It has been assumed for a while now that bisexual men pose a large threat to their female partners in the transmission of HIV. The claim was that bisexual men could bridge the gender gap by having relations with men and then transmitting the virus to female partners. While the transmitting of HIV among bisexuals does exist, investigation as to whether they pose a greater threat was the object of a recent study.

In the U.S. there is about an estimated one million bisexual men. Of these, over 100,000 have HIV. This number measures up to the CDC’s estimates. The likelihood of passing on the infection to their partners is not far off from that of other groups. The results of the study then show that the claims previously mentioned have been slightly exaggerated: While it is possible for this group to transmit HIV to their partners, there does not seem to be any greater risk in this group than in homosexual men or with female partners. Risk

The research that has been done thus far clearly shows, however, that protected sex yields the best outcome and greatly reduces the transmission of viral infection. In this matter, bisexual men fared better, as safer practices mean less transmission. Homosexual men show a tendency to be more lax in this regard. Technically, with this in mind, it puts the bisexual man in a better statistical arena.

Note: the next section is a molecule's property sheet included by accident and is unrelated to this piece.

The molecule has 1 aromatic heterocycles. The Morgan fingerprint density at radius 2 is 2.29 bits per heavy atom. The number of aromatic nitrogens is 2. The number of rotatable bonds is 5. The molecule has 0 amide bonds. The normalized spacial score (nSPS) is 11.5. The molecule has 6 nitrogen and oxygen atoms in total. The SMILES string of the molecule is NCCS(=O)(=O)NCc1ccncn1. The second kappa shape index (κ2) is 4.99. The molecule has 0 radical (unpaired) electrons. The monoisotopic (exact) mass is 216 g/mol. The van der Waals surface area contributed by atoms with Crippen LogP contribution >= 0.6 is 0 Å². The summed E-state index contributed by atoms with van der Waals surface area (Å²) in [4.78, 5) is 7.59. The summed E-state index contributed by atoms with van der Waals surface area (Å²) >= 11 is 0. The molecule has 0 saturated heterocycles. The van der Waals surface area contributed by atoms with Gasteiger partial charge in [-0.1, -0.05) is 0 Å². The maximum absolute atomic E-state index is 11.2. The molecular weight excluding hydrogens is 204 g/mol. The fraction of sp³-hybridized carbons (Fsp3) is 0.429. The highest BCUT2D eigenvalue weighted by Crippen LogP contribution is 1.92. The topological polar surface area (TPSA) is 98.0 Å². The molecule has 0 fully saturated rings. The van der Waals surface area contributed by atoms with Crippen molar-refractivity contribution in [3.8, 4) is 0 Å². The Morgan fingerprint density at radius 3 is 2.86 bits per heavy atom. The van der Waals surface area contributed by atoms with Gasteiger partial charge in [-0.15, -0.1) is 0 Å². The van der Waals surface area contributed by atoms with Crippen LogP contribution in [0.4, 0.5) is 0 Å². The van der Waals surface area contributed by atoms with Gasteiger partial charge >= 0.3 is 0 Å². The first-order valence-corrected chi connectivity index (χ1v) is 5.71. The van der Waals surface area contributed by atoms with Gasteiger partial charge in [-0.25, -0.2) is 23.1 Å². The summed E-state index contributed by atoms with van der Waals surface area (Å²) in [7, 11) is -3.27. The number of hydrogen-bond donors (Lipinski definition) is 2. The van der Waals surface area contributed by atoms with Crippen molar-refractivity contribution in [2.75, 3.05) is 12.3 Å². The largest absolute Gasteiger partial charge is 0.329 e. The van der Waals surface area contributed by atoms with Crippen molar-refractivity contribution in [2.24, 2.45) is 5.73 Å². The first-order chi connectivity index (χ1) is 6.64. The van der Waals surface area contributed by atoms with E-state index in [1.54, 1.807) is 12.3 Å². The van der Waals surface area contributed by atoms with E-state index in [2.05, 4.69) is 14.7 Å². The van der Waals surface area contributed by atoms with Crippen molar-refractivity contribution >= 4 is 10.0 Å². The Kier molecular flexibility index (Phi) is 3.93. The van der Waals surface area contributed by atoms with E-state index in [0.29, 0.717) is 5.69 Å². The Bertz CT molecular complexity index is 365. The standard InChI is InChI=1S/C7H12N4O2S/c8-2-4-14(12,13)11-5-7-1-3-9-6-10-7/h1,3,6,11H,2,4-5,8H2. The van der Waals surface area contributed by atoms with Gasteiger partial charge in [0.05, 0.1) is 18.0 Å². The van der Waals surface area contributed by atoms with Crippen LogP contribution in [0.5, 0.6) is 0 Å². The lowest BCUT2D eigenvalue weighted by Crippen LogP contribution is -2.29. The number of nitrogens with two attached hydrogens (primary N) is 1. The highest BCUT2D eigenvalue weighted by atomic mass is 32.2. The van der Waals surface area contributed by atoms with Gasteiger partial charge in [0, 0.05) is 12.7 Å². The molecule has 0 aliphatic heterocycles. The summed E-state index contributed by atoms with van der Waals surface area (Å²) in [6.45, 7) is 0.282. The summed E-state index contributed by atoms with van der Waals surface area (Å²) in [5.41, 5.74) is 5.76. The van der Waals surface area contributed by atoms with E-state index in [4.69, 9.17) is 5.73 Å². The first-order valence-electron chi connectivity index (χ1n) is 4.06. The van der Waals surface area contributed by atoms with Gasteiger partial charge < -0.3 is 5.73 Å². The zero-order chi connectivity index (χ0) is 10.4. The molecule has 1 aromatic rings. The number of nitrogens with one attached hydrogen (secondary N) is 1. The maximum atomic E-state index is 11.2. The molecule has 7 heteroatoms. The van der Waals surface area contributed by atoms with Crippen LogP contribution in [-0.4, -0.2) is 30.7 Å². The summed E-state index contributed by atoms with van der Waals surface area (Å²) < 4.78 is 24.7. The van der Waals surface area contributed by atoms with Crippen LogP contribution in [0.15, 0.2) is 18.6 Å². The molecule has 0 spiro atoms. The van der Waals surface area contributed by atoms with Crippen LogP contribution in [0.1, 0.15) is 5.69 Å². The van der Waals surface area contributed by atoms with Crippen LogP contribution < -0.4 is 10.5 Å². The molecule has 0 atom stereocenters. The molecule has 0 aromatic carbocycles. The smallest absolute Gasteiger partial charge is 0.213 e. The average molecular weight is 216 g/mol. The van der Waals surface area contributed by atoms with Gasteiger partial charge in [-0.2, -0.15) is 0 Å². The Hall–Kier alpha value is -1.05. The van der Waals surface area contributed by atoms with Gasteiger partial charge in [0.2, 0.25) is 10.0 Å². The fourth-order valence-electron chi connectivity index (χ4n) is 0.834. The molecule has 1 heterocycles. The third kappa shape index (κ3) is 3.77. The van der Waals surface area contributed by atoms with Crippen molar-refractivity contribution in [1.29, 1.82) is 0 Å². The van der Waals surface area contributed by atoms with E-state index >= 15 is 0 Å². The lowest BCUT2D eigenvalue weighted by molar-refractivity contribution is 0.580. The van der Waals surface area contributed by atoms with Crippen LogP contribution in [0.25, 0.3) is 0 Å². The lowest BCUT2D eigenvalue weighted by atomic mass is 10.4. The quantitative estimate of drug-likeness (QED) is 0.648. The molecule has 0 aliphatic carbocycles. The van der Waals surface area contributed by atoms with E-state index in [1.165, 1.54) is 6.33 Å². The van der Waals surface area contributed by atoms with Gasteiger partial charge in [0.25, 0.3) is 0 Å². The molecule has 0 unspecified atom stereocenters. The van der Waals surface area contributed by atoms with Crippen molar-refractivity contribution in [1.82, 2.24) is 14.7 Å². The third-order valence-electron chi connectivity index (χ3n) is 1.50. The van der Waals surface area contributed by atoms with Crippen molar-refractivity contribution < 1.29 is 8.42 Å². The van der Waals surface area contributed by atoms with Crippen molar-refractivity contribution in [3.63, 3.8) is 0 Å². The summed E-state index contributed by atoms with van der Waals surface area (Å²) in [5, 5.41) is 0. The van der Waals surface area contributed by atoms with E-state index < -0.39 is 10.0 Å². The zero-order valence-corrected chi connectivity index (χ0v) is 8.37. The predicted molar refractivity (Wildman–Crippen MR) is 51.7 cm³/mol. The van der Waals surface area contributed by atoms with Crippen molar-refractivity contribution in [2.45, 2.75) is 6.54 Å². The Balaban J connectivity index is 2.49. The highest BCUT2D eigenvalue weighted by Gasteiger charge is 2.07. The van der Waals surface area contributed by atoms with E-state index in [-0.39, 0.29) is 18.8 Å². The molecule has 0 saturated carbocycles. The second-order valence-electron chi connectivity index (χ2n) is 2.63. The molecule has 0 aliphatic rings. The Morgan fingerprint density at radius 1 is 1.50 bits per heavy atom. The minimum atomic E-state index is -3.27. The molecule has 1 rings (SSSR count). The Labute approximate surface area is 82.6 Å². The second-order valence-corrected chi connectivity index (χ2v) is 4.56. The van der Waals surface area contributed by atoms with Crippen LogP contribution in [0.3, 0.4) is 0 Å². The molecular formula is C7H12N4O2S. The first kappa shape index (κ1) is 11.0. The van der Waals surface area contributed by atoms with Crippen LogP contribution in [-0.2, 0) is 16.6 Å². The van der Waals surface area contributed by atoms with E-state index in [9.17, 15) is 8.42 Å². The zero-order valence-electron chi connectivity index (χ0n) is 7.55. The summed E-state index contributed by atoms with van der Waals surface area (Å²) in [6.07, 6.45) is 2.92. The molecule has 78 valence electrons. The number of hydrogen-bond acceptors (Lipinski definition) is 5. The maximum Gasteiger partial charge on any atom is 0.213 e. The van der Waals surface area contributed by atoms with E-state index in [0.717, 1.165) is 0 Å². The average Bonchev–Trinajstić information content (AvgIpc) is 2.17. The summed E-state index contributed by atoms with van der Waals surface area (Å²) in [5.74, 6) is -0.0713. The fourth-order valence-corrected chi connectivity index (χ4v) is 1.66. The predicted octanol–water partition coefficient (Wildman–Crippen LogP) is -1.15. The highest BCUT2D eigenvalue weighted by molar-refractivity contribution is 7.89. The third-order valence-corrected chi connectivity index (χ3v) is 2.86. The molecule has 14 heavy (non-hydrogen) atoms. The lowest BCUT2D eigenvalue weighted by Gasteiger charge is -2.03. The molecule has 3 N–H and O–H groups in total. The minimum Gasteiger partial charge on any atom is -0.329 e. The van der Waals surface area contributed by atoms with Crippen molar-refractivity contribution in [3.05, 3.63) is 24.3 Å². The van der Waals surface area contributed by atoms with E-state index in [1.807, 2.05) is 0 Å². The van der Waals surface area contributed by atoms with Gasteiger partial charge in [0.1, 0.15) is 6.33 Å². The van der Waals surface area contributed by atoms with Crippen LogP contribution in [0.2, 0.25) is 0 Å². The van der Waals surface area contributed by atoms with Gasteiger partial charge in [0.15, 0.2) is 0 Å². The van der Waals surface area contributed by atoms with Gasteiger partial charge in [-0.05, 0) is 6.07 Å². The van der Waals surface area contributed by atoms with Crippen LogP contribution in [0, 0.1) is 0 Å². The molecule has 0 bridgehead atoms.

Still, in light of this research, physicians and experts alike stress the importance of education and safe sex practices. These are essential to helping curb the spread of HIV. Risk factors due to lifestyle should not be ignored just because numbers were not as high as some may have thought. In this case, researchers are looking to further investigate into this group of bisexual men so as to get a clearer picture of how to reduce transmission.